To use it as a cleaner it is combined with Water in a 3% or less solution to stabilize into a liquid (H2O + NH3) under normal atmospheric conditions, leaving trace amounts (1-3%) of the NH3 Ammonia molecules undiluted, which is the common ammonia used for household cleaning. Because it is a highly diluted solution, it will take longer to strip the Oxide off the Copper Penny than a higher concentration of Ammonia will say 25%), but it does work the same.

When I was cleaning antique clocks for a living, we used to use Industrial Ammonia to clean the brass components of clock workings, leaving them gleaming like 24K Gold! As a warning however; Industrial Ammonia in concentrations of 25% or higher are highly toxic, lethal and should be used with extreme caution in a controlled environment. Even spilled concentrations of as little as 3% can reach the rate of 500 ppm (considered health hazardous) at breathing height in open air in a room within 3 minutes.

I hope this takes some of the mystery out of your puzzlement.

David Faragher
- Granada Hills, California, USA


July 6, 2017

A. I started in Aeronautical School in Queens New York. I was top rated in Chemistry Major GPA 4.0+.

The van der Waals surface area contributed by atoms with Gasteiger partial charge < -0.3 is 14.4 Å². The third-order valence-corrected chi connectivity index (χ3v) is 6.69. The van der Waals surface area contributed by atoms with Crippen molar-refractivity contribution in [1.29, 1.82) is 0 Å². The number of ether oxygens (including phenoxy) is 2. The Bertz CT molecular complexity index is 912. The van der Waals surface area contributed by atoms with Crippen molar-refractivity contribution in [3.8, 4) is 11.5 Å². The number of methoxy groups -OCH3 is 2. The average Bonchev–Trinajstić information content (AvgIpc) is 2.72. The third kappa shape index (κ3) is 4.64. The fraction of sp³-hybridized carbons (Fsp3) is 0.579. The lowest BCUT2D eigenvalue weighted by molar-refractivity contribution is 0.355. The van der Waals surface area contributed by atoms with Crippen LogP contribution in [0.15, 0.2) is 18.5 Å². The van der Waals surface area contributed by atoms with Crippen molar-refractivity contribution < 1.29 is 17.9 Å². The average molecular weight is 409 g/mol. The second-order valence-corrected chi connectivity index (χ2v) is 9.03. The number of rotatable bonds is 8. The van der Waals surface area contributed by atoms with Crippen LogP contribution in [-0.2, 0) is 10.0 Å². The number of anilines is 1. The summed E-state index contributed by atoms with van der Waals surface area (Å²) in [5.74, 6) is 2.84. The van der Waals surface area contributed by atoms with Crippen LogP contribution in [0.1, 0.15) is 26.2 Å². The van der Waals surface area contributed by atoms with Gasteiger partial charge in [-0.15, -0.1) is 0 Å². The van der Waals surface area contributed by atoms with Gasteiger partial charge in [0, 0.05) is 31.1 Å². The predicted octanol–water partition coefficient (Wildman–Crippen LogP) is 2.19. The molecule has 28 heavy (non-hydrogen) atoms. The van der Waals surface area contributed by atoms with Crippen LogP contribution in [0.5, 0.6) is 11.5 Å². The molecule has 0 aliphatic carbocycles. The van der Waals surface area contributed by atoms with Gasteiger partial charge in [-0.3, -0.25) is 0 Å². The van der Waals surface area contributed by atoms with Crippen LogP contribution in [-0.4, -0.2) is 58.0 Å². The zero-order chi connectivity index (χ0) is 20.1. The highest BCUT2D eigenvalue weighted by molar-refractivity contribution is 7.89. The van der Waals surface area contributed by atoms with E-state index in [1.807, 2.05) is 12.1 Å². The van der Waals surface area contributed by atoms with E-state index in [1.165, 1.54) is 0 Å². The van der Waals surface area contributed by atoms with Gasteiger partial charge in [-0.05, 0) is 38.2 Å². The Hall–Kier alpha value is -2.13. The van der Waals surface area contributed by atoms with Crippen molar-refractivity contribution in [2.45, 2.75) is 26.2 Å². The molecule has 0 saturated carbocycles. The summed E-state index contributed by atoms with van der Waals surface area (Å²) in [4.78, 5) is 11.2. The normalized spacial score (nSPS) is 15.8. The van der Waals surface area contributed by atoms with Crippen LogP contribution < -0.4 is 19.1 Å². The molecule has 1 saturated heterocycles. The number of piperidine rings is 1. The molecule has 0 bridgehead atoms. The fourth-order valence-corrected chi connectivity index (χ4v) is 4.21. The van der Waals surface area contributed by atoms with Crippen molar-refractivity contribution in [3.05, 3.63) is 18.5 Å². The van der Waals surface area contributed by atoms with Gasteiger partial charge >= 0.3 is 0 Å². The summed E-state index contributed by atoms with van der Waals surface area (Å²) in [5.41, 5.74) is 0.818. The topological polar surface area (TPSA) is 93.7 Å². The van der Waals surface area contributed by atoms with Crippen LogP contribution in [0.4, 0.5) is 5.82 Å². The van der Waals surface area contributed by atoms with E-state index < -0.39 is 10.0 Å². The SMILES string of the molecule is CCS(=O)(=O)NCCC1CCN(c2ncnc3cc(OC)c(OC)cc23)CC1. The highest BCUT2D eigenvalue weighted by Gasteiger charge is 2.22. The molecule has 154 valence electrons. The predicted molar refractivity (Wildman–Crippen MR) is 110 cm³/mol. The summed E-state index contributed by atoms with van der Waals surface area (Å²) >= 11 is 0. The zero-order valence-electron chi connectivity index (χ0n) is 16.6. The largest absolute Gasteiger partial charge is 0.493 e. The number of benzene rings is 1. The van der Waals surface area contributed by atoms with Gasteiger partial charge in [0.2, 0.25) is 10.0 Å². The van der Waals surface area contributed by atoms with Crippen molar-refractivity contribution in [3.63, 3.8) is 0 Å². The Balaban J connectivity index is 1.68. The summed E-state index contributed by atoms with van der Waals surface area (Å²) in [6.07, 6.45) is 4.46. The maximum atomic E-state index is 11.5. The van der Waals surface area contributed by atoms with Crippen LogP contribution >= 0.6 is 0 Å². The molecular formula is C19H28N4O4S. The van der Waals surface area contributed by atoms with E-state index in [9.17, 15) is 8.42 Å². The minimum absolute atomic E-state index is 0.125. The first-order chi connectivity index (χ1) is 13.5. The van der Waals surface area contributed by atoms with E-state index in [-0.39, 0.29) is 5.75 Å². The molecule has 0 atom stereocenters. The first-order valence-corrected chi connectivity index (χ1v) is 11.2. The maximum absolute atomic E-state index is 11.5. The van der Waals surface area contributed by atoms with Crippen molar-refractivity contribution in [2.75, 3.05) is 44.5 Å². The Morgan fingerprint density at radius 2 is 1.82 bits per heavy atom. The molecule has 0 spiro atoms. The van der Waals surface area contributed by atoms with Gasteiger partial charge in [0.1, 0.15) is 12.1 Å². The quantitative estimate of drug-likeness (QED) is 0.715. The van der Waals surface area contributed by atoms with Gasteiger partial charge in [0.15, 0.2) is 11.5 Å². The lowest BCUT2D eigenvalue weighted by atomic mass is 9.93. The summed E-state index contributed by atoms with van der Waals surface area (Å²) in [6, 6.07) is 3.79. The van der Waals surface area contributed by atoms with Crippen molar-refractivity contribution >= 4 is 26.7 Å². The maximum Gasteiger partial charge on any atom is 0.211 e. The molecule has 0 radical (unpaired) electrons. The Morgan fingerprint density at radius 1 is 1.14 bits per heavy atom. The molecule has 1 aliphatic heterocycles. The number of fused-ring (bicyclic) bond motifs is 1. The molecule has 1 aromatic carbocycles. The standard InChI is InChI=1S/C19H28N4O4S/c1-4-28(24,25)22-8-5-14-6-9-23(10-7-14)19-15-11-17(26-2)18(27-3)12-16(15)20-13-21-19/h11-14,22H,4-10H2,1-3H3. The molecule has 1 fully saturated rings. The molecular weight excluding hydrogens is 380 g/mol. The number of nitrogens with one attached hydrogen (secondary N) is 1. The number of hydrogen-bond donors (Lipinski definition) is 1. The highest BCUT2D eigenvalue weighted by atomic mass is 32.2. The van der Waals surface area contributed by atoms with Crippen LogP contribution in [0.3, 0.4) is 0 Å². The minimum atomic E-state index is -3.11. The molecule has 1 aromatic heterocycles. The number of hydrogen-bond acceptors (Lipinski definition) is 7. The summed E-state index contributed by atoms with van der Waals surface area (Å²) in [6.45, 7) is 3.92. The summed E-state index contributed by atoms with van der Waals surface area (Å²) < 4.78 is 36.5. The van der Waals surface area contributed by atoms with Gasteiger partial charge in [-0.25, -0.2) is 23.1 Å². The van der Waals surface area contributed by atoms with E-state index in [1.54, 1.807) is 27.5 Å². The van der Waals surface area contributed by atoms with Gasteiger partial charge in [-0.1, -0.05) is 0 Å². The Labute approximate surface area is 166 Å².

With combining copper with liquid ammonia, I would let it set till the solution started to turn blue. My Uncle introduced me to all lapidary jewelry. I asked about experiencing with his old pieces. I would soak the jewelry overnight. The solution became a deep Sea Blue. I pulled the jewelery out and to our surprise the jewelry came out clean after running in warm water and with a jeweler cloth. Little to no effort you had a piece that was as pretty as new. Copper chemicals were easy to come be back in the 60's, therefore I used the oldest copper coins I could find. Also I never used plastic to mix the two together. Glass, and I mean clear pyrex glass, is the best. Like a Pudding glass Grandma made Pudding in to. The solution would last in a mason jar for later use. Originator RFS "68"

Robert Sawart Jr.
RFS AND COMPANY - Ormond Beach, Florida



This public forum has 60,000 threads. If you have a question in mind which seems off topic to this thread, you might prefer to Search the Site

ADD a Q or A to THIS thread START a NEW THREADView This Week's HOT TOPICS

Disclaimer: It's not possible to diagnose a finishing problem or the hazards of an operation via these pages. All information presented is for general reference and does not represent a professional opinion nor the policy of an author's employer. The internet is largely anonymous & unvetted; some names may be fictitious and some recommendations may be deliberately harmful.

  If you need a product/service, please check these Directories:

JobshopsCapital Equip. & Install'nChemicals & Consumables Consult'g, Train'g, SoftwareEnvironmental ComplianceTesting Svcs. & Devices


©1995-2017 finishing.com     -    Privacy Policy
How Google uses data when you visit this site.